The mayors of Chicago and Seattle are responding to the coronavirus pandemic that’s spread through their cities, but they say only the federal government has the resources needed to see communities through the ensuing economic crisis.
“This is a B- and T-sized problem, meaning trillion and billion dollars that are going to have to fix it,” Chicago Mayor Lori Lightfoot said during a virtual Bloomberg briefing on social inequality on Thursday. “There is no city government, no state government that has that kind of discretionary funds.”
While cities have to take action immediately, rather than wait for direction from the federal government, Lightfoot is pushing for more federal assistance. Seattle Mayor Jenny Durkan underscored that the virus has “shown a bright light on the social inequities” that exist, and businesses have closed because of government actions in response to the pandemic. Small businesses and health-care systems need aid at a scale only the federal government can provide, Durkan said.
“The nation has to step in to buffer this,” Durkan added.
Lightfoot and Durkan’s comments echo pleas from local leaders across the country who are grappling with how to provide services and balance budgets during their worst fiscal crisis in decades. The federal stimulus provides $150 billion for municipalities but is focused on reimbursing states and large cities for costs related to fighting Covid-19, not lost revenue.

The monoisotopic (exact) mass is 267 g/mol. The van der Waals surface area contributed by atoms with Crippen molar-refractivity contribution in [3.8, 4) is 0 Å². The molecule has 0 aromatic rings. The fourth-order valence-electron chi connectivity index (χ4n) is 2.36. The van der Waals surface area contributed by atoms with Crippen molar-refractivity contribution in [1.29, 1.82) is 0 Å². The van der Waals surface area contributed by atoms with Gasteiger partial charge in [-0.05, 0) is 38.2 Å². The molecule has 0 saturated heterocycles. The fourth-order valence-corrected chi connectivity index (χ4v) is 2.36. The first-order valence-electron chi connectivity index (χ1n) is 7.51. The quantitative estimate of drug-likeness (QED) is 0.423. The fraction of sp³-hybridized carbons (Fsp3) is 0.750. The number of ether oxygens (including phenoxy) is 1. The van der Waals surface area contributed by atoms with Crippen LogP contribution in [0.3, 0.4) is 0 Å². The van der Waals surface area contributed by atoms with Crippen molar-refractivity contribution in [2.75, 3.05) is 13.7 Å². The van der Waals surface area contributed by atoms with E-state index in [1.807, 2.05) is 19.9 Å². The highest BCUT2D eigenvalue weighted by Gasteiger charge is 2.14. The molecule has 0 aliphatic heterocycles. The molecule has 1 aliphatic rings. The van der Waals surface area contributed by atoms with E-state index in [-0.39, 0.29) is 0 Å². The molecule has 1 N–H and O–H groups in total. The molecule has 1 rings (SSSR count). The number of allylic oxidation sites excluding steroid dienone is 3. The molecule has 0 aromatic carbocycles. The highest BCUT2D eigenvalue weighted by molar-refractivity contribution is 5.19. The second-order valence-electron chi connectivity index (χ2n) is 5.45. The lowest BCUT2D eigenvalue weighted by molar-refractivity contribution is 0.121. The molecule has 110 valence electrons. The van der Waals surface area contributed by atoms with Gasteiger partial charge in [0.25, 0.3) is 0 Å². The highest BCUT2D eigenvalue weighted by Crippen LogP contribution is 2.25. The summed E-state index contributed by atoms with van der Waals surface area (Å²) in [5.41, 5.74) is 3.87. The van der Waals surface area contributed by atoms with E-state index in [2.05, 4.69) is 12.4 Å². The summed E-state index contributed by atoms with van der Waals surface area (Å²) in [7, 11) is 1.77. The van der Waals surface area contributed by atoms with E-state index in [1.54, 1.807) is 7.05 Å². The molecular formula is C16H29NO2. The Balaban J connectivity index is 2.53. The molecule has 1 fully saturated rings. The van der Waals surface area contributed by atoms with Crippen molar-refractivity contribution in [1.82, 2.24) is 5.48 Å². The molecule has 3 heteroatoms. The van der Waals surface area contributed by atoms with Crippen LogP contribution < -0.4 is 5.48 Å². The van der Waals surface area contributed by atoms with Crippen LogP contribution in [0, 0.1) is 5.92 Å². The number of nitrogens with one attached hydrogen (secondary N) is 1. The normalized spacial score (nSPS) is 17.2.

As case counts in some parts of the country have started to slow or decline, the questions of how to restart economies, take care of the most vulnerable populations and pay for government operations loom large. President Donald Trump offered up a multi-step plan to do just that on Thursday.
“We seem to have bent our curve and are on the way down,” Durkan said. “The people who had less economic resilience were the ones to feel it first. We’ve been pushing really hard: how do we support those people.”
Chicago is about two weeks behind Seattle in terms of the timeline for cases and has just recently begun to flatten its curve, Lightfoot said. The Chicago mayor said her administration is in constant contact with its Congressional delegation regarding federal aid because so far it’s not enough.
“We certainly appreciate the money that’s flowed in the first CARES Act,” Lightfoot said. “It’s not replacing our lost revenues, which is an issue we really have to focus on in the next go-around.”
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